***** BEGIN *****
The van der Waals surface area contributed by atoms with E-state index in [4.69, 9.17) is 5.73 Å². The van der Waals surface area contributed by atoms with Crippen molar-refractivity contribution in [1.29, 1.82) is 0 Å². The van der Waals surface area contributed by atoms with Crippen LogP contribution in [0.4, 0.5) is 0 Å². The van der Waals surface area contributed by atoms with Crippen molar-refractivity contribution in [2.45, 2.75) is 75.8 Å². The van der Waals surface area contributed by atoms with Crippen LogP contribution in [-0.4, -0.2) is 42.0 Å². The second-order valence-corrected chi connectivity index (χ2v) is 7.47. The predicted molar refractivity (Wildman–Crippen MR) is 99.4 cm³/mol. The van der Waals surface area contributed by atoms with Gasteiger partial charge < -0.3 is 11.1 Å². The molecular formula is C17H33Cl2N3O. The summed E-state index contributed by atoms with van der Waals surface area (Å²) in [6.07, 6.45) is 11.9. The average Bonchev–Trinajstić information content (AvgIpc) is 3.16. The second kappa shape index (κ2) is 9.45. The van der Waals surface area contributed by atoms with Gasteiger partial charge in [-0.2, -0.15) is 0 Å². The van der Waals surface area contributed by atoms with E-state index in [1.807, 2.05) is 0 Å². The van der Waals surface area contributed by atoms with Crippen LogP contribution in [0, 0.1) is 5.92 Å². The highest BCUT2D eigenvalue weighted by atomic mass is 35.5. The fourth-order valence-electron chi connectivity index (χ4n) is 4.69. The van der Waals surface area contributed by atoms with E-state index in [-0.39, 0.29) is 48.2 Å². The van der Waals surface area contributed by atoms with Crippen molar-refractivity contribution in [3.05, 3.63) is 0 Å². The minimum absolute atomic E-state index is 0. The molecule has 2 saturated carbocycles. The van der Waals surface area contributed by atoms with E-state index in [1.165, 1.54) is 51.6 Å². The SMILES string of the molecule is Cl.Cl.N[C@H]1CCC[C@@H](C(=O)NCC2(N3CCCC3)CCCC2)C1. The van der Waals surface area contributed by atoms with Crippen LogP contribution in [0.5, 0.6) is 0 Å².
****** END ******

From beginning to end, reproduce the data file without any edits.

The van der Waals surface area contributed by atoms with E-state index in [4.69, 9.17) is 5.73 Å². The van der Waals surface area contributed by atoms with Crippen molar-refractivity contribution in [1.29, 1.82) is 0 Å². The van der Waals surface area contributed by atoms with Crippen LogP contribution in [0.4, 0.5) is 0 Å². The van der Waals surface area contributed by atoms with Crippen molar-refractivity contribution in [2.45, 2.75) is 75.8 Å². The van der Waals surface area contributed by atoms with Crippen LogP contribution in [-0.4, -0.2) is 42.0 Å². The second-order valence-corrected chi connectivity index (χ2v) is 7.47. The predicted molar refractivity (Wildman–Crippen MR) is 99.4 cm³/mol. The van der Waals surface area contributed by atoms with Gasteiger partial charge < -0.3 is 11.1 Å². The molecular formula is C17H33Cl2N3O. The summed E-state index contributed by atoms with van der Waals surface area (Å²) in [6.07, 6.45) is 11.9. The average Bonchev–Trinajstić information content (AvgIpc) is 3.16. The second kappa shape index (κ2) is 9.45. The van der Waals surface area contributed by atoms with Gasteiger partial charge in [-0.2, -0.15) is 0 Å². The van der Waals surface area contributed by atoms with E-state index in [1.807, 2.05) is 0 Å². The van der Waals surface area contributed by atoms with Crippen LogP contribution in [0, 0.1) is 5.92 Å². The highest BCUT2D eigenvalue weighted by atomic mass is 35.5. The fourth-order valence-electron chi connectivity index (χ4n) is 4.69. The van der Waals surface area contributed by atoms with E-state index in [-0.39, 0.29) is 48.2 Å². The van der Waals surface area contributed by atoms with Crippen molar-refractivity contribution in [3.05, 3.63) is 0 Å². The minimum absolute atomic E-state index is 0. The molecule has 2 saturated carbocycles. The van der Waals surface area contributed by atoms with E-state index in [1.165, 1.54) is 51.6 Å². The SMILES string of the molecule is Cl.Cl.N[C@H]1CCC[C@@H](C(=O)NCC2(N3CCCC3)CCCC2)C1. The van der Waals surface area contributed by atoms with Crippen LogP contribution in [0.5, 0.6) is 0 Å².